Then Carp saw videotape of himself and what he saw surprised him. The player some consider the Mets' first baseman of the future checked out that little strip of celluloid last month while working with Tim Teufel, who managed New York's South Atlantic League affiliate Savannah Sand Gnats this season and is currently coaching with the Scottsdale Scorpions in the Arizona Fall League. The player on the tape was clearly Carp, but what he saw in the swing was unrecognizable.
Carp broke the ring finger on his right hand on May 3 while Double-A Binghamton was playing at New Britain. He didn't return until June 19, hitting .292 in 48 at-bats through the end of that month. But he hit .214 in July and ended the season batting .251 with career lows in home runs (11) and RBIs (48).
"I saw that video and it didn't look like me," Carp said. "The injury resulted in some bad habits that you just can't feel. When I was up there at the plate, I had the same mindset. But when I broke it down I realized that it wasn't me. And I've noticed the last couple of weeks that it wasn't me."
Carp says his finger was still tender when he came off the disabled list in June. While much of that tenderness has subsided, he subconsciously began to compensate for what had been lacking in his grip as a result of the injury. He said he wasn't as strong holding the bat, so he attempted to use his body more to generate power and that eventually led to him moving his hands too much.
The domino effect was obvious on the video, but not in his approach at the plate, so now he's in Arizona working on correcting the problem. Carp was hitting .206 with 10 RBIs through 68 AFL at-bats so all the kinks still haven't been worked out.
"It's been frustrating the last couple of weeks," he said. "I just have to figure out how I was swinging in 2006 [when he was named New York's organizational Player of the Year] and in Spring Training this year and do that here."
If Carp can regain the form he displayed for much of Spring Training, it certainly would benefit him and the Mets. He spent almost the entire spring in Major League camp because of nagging injuries to first basemen Carlos Delgado and Julio Franco. Though he finished with a .233 average, he had a homer and seven RBIs in 43 at-bats, impressing manager Willie Randolph and the front office with his approach.
Carp was hoping to use the time with the parent club as a springboard for the season, but bad weather in upstate New York limited Binghamton to 17 games in April. Still, he was hitting .267 through 20 games with a pair of homers and seven RBIs before getting hurt.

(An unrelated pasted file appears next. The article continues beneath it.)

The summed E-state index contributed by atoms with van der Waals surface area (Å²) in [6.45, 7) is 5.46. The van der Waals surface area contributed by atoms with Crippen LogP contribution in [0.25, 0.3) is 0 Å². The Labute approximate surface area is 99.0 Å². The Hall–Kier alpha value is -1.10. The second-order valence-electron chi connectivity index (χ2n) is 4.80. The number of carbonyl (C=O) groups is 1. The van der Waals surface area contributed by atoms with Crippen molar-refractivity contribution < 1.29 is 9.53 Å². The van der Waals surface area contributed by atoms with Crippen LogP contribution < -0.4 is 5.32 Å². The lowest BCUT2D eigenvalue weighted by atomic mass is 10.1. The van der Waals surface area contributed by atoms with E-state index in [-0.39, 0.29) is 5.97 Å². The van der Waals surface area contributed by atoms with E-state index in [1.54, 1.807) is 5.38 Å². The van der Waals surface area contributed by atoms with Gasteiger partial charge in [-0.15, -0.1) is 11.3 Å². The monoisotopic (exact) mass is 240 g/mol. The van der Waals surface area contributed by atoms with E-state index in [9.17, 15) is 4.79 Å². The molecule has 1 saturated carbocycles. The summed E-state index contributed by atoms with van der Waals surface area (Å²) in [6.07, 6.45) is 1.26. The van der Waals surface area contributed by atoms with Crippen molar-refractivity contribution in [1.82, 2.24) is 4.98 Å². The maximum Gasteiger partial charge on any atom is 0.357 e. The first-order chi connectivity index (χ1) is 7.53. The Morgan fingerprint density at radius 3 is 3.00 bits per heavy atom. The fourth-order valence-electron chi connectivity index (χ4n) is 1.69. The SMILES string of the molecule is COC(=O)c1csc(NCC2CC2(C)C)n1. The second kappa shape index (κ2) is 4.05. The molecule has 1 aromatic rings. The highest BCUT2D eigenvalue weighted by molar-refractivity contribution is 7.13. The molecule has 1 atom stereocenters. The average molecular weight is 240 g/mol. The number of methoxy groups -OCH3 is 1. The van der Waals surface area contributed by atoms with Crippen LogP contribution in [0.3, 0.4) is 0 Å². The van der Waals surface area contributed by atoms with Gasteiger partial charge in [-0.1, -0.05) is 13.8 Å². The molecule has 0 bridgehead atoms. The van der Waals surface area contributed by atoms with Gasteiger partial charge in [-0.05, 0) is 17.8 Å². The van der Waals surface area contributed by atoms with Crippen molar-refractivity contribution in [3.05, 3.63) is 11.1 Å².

"It was a tough April because I was excited to have a good first month," Carp said. "But between the snow and getting hurt, it took a toll on my swing. I don't know if I came back too soon. But there was too much anxiety just sitting around. I can't be in the middle of the season and not playing.
"I don't see this as a setback. It would have been different if this were a hamstring or an oblique. You can't control a ball hitting your finger. I'm still young and I've had successes. Hopefully I can carry it into next year and earn a callup."
Whether that happens remains to be seen. Delgado has a year left on his contract and those feeding the fires in the hot stove league would like nothing more than for the Mets to sign Alex Rodriguez and move David Wright to first to accommodate him, as unlikely a scenario as that appears to be.
Still there could be a place for Carp with the Mets by the end of the 2008 season. But one American League scout who saw a great deal of Carp this season, both before and after the injury, isn't entirely convinced where he will fit in or when.
"I got to see him a lot in Spring Training and then in Binghamton and he was swinging the bat well," the scout said. "I think he's going to be a lefty bat off the bench. He has a chance at being a regular because his defense is adequate, he can hit, has some power and a good idea of the strike zone.
"I kind of have some doubts about some of his numbers. I think he could be along the lines of someone like Mike Jacobs. But I think he's a better hitter than Mike was at this stage. He recognizes pitches a little better. I think they are similar offensive guys, though Carp might hit for a better average and Jacobs for more homers."
Carp was amused by the Jacobs comparison. He doesn't want to be Mike Jacobs, though. He wants to be Mike Carp and right now that's not the player he sees when he looks at the tape.
Kevin Czerwinski is a reporter for MLB.com. This story was not subject to the approval of Major League Baseball or its clubs.